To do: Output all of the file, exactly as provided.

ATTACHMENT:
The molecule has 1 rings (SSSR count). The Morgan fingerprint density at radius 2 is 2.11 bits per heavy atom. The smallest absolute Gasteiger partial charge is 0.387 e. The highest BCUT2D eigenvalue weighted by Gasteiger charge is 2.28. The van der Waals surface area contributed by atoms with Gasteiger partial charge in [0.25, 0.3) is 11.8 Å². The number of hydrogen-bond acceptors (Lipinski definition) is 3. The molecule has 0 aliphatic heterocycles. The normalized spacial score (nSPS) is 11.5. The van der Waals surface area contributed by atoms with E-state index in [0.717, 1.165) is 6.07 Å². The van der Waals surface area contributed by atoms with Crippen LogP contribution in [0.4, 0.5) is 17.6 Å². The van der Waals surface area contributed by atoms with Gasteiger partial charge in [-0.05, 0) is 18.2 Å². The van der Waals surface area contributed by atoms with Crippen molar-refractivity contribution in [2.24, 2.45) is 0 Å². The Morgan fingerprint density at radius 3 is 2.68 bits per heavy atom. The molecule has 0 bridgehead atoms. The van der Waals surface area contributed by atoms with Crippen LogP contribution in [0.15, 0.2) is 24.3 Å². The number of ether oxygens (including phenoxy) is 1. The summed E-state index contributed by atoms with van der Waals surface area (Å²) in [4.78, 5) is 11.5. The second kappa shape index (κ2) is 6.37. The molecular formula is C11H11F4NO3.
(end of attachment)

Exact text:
The molecule has 1 rings (SSSR count). The Morgan fingerprint density at radius 2 is 2.11 bits per heavy atom. The smallest absolute Gasteiger partial charge is 0.387 e. The highest BCUT2D eigenvalue weighted by Gasteiger charge is 2.28. The van der Waals surface area contributed by atoms with Gasteiger partial charge in [0.25, 0.3) is 11.8 Å². The number of hydrogen-bond acceptors (Lipinski definition) is 3. The molecule has 0 aliphatic heterocycles. The normalized spacial score (nSPS) is 11.5. The van der Waals surface area contributed by atoms with E-state index in [0.717, 1.165) is 6.07 Å². The van der Waals surface area contributed by atoms with Crippen LogP contribution in [0.4, 0.5) is 17.6 Å². The van der Waals surface area contributed by atoms with Gasteiger partial charge in [-0.05, 0) is 18.2 Å². The van der Waals surface area contributed by atoms with Crippen molar-refractivity contribution in [2.24, 2.45) is 0 Å². The Morgan fingerprint density at radius 3 is 2.68 bits per heavy atom. The molecule has 0 bridgehead atoms. The van der Waals surface area contributed by atoms with Crippen LogP contribution in [0.15, 0.2) is 24.3 Å². The number of ether oxygens (including phenoxy) is 1. The summed E-state index contributed by atoms with van der Waals surface area (Å²) in [4.78, 5) is 11.5. The second kappa shape index (κ2) is 6.37. The molecular formula is C11H11F4NO3.